In his last interview before resigning, Latvala again denied her charges. He told the Times/Herald Tuesday: "I just did not foresee this going down this way. …It kind of puts a damper on the whole Senate."

Bombastic, confrontational and short-tempered, Latvala was a political fixture in Tallahassee. Friends said he could be kind, but he had a volatile temperament and intimidating manner that at one time or another offended practically everybody.

He was a throwback to an earlier political time in Florida — a time that no longer exists.

The Legislature's last link to an era before term limits and an avalanche of special interest money transformed the Capitol's culture, Latvala entered politics in the mid-1970s, fresh out of Stetson University. The Republican Party was lost in the wilderness and desperate for relevance.

A protégé of Jack Eckerd, the St. Petersburg drugstore magnate and three-time candidate for U.S. Senate and governor, Latvala found work as a party operative, driving a station wagon across fast-growing Central Florida in search of Republicans willing to occupy back-bench seats in a Legislature teeming with Democrats.

"I started in 1975," Latvala recalled at a gathering of party activists in Orlando in August, days before he entered the race for governor.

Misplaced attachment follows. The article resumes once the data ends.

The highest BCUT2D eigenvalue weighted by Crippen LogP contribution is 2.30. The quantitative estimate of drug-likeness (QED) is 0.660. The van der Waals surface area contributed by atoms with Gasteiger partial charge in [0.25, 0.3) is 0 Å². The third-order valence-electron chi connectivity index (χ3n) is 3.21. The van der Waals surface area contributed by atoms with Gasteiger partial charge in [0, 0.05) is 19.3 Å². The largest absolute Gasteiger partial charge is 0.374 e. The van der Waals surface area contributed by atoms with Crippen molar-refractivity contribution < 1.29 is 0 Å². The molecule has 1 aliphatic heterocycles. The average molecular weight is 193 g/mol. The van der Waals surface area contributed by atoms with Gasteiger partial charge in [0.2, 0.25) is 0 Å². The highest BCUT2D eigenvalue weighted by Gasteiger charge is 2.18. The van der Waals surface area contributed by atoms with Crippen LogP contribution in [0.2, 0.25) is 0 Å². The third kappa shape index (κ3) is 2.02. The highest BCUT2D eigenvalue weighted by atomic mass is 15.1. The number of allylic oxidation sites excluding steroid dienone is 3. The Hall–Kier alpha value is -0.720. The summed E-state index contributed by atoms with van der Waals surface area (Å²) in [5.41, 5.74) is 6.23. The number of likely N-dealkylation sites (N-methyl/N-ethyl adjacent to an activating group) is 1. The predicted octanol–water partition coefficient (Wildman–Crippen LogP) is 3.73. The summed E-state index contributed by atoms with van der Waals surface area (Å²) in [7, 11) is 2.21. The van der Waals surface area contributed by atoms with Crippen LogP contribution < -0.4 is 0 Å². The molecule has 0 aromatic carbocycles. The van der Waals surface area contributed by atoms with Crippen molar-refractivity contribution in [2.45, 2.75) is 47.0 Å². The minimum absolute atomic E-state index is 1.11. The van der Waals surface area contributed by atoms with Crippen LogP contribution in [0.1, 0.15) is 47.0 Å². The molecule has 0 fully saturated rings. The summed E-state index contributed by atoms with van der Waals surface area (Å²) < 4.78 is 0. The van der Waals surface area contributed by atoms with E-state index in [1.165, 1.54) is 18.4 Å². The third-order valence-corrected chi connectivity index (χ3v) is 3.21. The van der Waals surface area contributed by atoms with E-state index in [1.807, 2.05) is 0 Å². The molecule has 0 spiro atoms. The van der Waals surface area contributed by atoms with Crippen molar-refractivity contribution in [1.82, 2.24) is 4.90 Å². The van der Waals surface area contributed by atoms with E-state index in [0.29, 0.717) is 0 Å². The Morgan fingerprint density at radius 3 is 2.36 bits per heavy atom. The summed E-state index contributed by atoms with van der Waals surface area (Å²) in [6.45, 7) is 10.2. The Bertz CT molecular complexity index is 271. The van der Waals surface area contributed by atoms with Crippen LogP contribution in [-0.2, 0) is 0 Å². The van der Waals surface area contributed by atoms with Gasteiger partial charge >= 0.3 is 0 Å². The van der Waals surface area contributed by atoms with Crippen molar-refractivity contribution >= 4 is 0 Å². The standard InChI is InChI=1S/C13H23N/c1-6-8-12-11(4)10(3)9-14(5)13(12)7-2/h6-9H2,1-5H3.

In that speech, with no way to anticipate his rapid downfall, Latvala said the Republican Party had lost its way and that it risked falling out of power after two decades.

In words that would prove prophetic, he said: "We've got to kind of look at what we've accomplished, how we're acting, how we're working together, and make sure we can continue to have the confidence of the voters of Florida."

Along the way, the rules changed.

Latvala's rollicking behavior, like telling women they "looked hot," was no longer appropriate, and what was once acceptable had become offensive.

Judge Swanson's report cited behavior that included Latvala making grunting or growling sounds, hugging women so tight it made them uncomfortable and drinking Grey Goose vodka in a Senate suite.

Holtzman's report documented that numerous women stated they feared retaliation if they spoke out about unwelcome advances and groping, with one lobbyist saying he'd ask "What do I get?" when talking about her work, which she took to mean he was suggesting a quid pro quo for sexual favors.

Woodrow J. Latvala was born in 1951 in Oxford, Miss., but grew up in Bartow.

Before he ran for office, he not only recruited candidates to run, but along the way built a successful Pinellas-based business designing and printing campaign materials, mostly for Republicans.

He made millions of dollars as a direct mail specialist, helping candidates win races for the Senate, House, sheriff, judgeships and various local offices.